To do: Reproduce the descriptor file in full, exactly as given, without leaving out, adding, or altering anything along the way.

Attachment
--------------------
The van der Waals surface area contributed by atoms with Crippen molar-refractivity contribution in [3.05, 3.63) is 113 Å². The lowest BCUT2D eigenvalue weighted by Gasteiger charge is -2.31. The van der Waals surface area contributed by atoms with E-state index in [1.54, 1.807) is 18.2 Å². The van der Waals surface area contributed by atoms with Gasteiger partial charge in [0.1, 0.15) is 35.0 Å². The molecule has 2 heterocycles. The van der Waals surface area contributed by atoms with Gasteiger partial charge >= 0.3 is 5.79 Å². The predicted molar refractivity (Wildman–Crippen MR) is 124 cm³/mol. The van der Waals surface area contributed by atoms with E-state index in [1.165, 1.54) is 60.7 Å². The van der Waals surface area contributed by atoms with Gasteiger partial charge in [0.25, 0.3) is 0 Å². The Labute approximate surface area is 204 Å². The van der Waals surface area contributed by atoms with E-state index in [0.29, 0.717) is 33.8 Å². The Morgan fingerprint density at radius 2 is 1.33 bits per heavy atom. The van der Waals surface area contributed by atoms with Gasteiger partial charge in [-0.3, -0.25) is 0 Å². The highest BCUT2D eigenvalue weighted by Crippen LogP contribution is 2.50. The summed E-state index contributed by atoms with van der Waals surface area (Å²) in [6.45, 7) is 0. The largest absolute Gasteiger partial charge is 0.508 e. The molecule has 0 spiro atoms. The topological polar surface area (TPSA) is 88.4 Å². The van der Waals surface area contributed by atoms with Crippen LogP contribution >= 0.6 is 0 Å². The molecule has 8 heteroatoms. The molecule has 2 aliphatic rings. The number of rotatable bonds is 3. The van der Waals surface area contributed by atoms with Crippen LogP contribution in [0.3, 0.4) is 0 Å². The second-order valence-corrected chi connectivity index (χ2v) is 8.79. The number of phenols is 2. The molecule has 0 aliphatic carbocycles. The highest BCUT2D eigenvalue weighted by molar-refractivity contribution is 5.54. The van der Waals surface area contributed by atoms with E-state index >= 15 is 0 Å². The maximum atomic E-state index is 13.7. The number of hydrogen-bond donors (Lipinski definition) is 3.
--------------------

The van der Waals surface area contributed by atoms with Crippen molar-refractivity contribution in [3.05, 3.63) is 113 Å². The lowest BCUT2D eigenvalue weighted by Gasteiger charge is -2.31. The van der Waals surface area contributed by atoms with E-state index in [1.54, 1.807) is 18.2 Å². The van der Waals surface area contributed by atoms with Gasteiger partial charge in [0.1, 0.15) is 35.0 Å². The molecule has 2 heterocycles. The van der Waals surface area contributed by atoms with Gasteiger partial charge >= 0.3 is 5.79 Å². The predicted molar refractivity (Wildman–Crippen MR) is 124 cm³/mol. The van der Waals surface area contributed by atoms with E-state index in [1.165, 1.54) is 60.7 Å². The van der Waals surface area contributed by atoms with Gasteiger partial charge in [0.25, 0.3) is 0 Å². The Labute approximate surface area is 204 Å². The van der Waals surface area contributed by atoms with E-state index in [0.29, 0.717) is 33.8 Å². The Morgan fingerprint density at radius 2 is 1.33 bits per heavy atom. The van der Waals surface area contributed by atoms with Gasteiger partial charge in [-0.3, -0.25) is 0 Å². The highest BCUT2D eigenvalue weighted by Crippen LogP contribution is 2.50. The summed E-state index contributed by atoms with van der Waals surface area (Å²) in [6.45, 7) is 0. The largest absolute Gasteiger partial charge is 0.508 e. The molecule has 0 spiro atoms. The topological polar surface area (TPSA) is 88.4 Å². The van der Waals surface area contributed by atoms with Crippen LogP contribution >= 0.6 is 0 Å². The molecule has 8 heteroatoms. The molecule has 2 aliphatic rings. The number of rotatable bonds is 3. The van der Waals surface area contributed by atoms with Crippen LogP contribution in [0.3, 0.4) is 0 Å². The second-order valence-corrected chi connectivity index (χ2v) is 8.79. The number of phenols is 2. The molecule has 0 aliphatic carbocycles. The highest BCUT2D eigenvalue weighted by molar-refractivity contribution is 5.54. The van der Waals surface area contributed by atoms with E-state index >= 15 is 0 Å². The maximum atomic E-state index is 13.7. The number of hydrogen-bond donors (Lipinski definition) is 3.